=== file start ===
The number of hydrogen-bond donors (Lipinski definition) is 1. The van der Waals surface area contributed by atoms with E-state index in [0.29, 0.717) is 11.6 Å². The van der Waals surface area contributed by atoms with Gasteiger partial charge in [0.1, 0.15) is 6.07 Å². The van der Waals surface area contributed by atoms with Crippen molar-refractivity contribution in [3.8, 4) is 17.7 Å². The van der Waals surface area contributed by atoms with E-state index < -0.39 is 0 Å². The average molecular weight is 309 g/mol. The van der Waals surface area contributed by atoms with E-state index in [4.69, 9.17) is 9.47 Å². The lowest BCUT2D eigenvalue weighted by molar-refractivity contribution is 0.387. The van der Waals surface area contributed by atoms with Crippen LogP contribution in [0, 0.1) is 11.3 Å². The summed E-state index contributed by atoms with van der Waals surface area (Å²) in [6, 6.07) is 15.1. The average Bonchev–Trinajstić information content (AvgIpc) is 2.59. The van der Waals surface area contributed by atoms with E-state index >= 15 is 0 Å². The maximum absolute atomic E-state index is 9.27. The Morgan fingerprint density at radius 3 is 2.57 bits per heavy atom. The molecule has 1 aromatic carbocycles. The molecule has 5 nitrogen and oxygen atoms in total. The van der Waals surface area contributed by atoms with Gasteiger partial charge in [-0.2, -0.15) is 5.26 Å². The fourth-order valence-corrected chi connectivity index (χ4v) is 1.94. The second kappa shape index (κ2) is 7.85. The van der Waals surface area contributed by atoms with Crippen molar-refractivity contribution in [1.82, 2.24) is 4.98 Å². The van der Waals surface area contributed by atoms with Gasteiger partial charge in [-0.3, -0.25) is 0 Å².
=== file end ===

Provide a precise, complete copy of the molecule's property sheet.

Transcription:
The number of hydrogen-bond donors (Lipinski definition) is 1. The van der Waals surface area contributed by atoms with E-state index in [0.29, 0.717) is 11.6 Å². The van der Waals surface area contributed by atoms with Gasteiger partial charge in [0.1, 0.15) is 6.07 Å². The van der Waals surface area contributed by atoms with Crippen molar-refractivity contribution in [3.8, 4) is 17.7 Å². The van der Waals surface area contributed by atoms with E-state index < -0.39 is 0 Å². The average molecular weight is 309 g/mol. The van der Waals surface area contributed by atoms with E-state index in [4.69, 9.17) is 9.47 Å². The lowest BCUT2D eigenvalue weighted by molar-refractivity contribution is 0.387. The van der Waals surface area contributed by atoms with Crippen LogP contribution in [0, 0.1) is 11.3 Å². The summed E-state index contributed by atoms with van der Waals surface area (Å²) in [6, 6.07) is 15.1. The average Bonchev–Trinajstić information content (AvgIpc) is 2.59. The van der Waals surface area contributed by atoms with E-state index >= 15 is 0 Å². The maximum absolute atomic E-state index is 9.27. The Morgan fingerprint density at radius 3 is 2.57 bits per heavy atom. The molecule has 1 aromatic carbocycles. The molecule has 5 nitrogen and oxygen atoms in total. The van der Waals surface area contributed by atoms with Gasteiger partial charge in [-0.2, -0.15) is 5.26 Å². The fourth-order valence-corrected chi connectivity index (χ4v) is 1.94. The second kappa shape index (κ2) is 7.85. The van der Waals surface area contributed by atoms with Crippen molar-refractivity contribution in [1.82, 2.24) is 4.98 Å². The van der Waals surface area contributed by atoms with Gasteiger partial charge in [-0.3, -0.25) is 0 Å².